The many benefits of Witch Hazel

You may be familiar with Witch Hazel or you may not.  In this article we are going to explore some of the many uses of Witch Hazel and why it should be in everyone's bathroom cabinet.

First a little background.  Witch Hazel is an extract sourced from the leaves and bark of a North American deciduous shrub (Hamamelis Virginiana), often distilled and preserved with alcohol.  Witch Hazel contains tannins which help reduce swelling, fight bacteria, and remove excess oils from the skin.  This astringent property makes Witch Hazel a great natural solution for people who are battling acne.

Witch Hazel has many applications and can be used to topically tighten pores, reduce inflammation, calm the irritation of bug bites, soothe sun burnt skin, or used as an aftershave, among other things.

Using Witch Hazel on your face after washing will remove any residual makeup, or environmental grime encountered during the day.  If you are someone who wakes up with puffy eyes in the morning, be sure to get as close to your eye as possible (without getting it in your eye) when using Witch Hazel at night.  This practice will help to reduce the puffiness you experience in the morning.

Because Witch Hazel has astringent properties it can be used to reduce hemorrhoids (yes I just went there).  Unfortunately most people have had hemorrhoids at some point in their lives.  They are common for pregnant women or people who have insufficient fruits and vegetables in their diets.  Even if neither of those apply to you, its possible you can have that uncomfortable experience anyway due to genetics.  Not to worry!  Simply apply Witch Hazel to a cotton ball and dab the effected area.  Witch Hazel is safe to use on mucus membranes and will cool and reduce the inflammation quickly.  Alright, enough of that...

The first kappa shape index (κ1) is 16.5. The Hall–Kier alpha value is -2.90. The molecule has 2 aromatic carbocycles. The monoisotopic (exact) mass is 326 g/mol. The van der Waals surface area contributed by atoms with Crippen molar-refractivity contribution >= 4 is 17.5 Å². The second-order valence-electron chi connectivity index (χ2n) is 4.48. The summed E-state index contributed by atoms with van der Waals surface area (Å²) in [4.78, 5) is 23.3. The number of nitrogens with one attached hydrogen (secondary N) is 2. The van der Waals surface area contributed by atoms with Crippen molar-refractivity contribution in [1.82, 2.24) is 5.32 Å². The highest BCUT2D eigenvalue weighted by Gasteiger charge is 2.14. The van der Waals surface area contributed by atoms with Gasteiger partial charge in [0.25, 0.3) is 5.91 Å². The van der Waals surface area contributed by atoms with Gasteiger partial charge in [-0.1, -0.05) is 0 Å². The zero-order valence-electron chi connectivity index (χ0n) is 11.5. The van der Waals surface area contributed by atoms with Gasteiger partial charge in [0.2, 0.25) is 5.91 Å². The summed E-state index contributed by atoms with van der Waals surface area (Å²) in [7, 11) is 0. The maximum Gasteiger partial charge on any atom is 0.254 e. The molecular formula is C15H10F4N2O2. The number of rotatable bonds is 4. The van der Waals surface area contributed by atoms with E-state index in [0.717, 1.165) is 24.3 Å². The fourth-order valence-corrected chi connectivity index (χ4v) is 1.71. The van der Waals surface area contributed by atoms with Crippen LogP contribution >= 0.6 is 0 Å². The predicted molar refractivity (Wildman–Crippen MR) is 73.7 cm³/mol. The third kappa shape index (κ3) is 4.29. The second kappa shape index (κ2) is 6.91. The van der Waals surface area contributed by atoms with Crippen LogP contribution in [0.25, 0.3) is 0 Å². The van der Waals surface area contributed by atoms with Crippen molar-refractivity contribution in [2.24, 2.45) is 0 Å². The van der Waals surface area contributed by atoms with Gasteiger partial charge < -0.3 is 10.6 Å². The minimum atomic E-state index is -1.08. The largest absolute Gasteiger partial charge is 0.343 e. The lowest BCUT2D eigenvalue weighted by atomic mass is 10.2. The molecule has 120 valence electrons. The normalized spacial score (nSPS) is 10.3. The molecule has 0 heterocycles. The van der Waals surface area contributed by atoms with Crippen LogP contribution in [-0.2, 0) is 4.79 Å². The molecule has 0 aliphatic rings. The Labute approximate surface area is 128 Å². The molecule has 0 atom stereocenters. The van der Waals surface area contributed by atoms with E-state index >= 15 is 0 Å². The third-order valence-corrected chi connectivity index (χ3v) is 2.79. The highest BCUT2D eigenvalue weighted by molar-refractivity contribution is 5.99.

If you are a mosquito magnet and end up with some maddening bug bites after your outing to the lake, the game, or picnic, simply apply Witch Hazel to the bites and let the Witch Hazel calm the itchy burning skin.  Reapply as needed.  Similarly Witch Hazel can be used on Poison Ivy or Poison Oak rashes or Chicken Pox blisters.  The cooling effect of the Witch Hazel will reduce the burning of the skin and provide some relief to the person effected. If only I'd known this when I got Chicken Pox the second time in Middle School! (It is possible to get Chicken Pox more than once if the first case wasn't severe enough to develop resistance to future exposure.)

Once I was selling at an event and a woman, who was also a vendor, approached me and asked if I had anything for bug bites.  Her teen-aged daughter was helping her and had played in a marching band at a game the night before.  She had been seriously snacked on by mosquitoes and the woman was desperate to find something to bring her daughter relief.  I suggested the Witch Hazel, which she bought without blinking.  The next day she found my booth before the event opened, and told me how well it worked.  Her daughter was grateful, and I could see that the woman was as well, not to have to endure 8 eight hours with a miserable and itchy teenage girl.

Witch Hazel can also be used to prevent ingrown hairs and reduce razor burn.  This is why it is used as an aftershave.  Using Witch Hazel after shaving will also slow bleeding from any nicks from the razor.  Witch Hazel can also be used after getting an area of the body waxed to reduce inflammation, clean the pores, and reduce the chance of developing ingrown hairs.

If you get a sunburn apply Witch Hazel to the affected area and allow to air dry.  Witch Hazel will cool the skin, reduce inflammation, and condition and moisturize the skin so that it may heal.

As you can see there are numerous uses for Witch Hazel, and this is by no means an exhaustive list.  There are internal uses for Witch Hazel as well, but I encourage you to search for an unscented option if you are looking to use it that way. Always be sure to bring Witch Hazel with you when you travel because as you can see there are so many uses for it, you won't want to be without it!  I hope you learned something and found the information useful.





Witch Hazel shrub, Apothecuryous
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